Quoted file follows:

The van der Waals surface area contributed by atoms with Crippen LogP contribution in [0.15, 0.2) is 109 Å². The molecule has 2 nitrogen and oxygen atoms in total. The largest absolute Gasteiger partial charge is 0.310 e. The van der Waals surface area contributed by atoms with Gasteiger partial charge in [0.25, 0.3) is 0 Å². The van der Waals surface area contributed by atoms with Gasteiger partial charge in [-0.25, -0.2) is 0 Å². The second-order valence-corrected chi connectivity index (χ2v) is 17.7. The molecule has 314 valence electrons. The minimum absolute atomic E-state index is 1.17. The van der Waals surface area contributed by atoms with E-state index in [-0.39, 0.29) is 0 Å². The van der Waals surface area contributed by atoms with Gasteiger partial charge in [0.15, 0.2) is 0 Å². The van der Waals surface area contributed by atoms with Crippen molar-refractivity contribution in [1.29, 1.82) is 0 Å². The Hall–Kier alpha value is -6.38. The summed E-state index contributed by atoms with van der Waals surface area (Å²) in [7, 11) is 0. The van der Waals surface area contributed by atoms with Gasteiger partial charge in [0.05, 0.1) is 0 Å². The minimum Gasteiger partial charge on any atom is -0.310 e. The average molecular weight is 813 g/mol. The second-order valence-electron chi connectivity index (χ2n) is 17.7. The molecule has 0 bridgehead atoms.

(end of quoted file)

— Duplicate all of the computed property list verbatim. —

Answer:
The van der Waals surface area contributed by atoms with Crippen LogP contribution in [0.15, 0.2) is 109 Å². The molecule has 2 nitrogen and oxygen atoms in total. The largest absolute Gasteiger partial charge is 0.310 e. The van der Waals surface area contributed by atoms with Gasteiger partial charge in [0.25, 0.3) is 0 Å². The van der Waals surface area contributed by atoms with Gasteiger partial charge in [-0.25, -0.2) is 0 Å². The second-order valence-corrected chi connectivity index (χ2v) is 17.7. The molecule has 314 valence electrons. The minimum absolute atomic E-state index is 1.17. The van der Waals surface area contributed by atoms with E-state index in [-0.39, 0.29) is 0 Å². The van der Waals surface area contributed by atoms with Gasteiger partial charge in [0.15, 0.2) is 0 Å². The van der Waals surface area contributed by atoms with Crippen molar-refractivity contribution in [1.29, 1.82) is 0 Å². The Hall–Kier alpha value is -6.38. The summed E-state index contributed by atoms with van der Waals surface area (Å²) in [7, 11) is 0. The van der Waals surface area contributed by atoms with Gasteiger partial charge in [0.05, 0.1) is 0 Å². The minimum Gasteiger partial charge on any atom is -0.310 e. The average molecular weight is 813 g/mol. The second-order valence-electron chi connectivity index (χ2n) is 17.7. The molecule has 0 bridgehead atoms.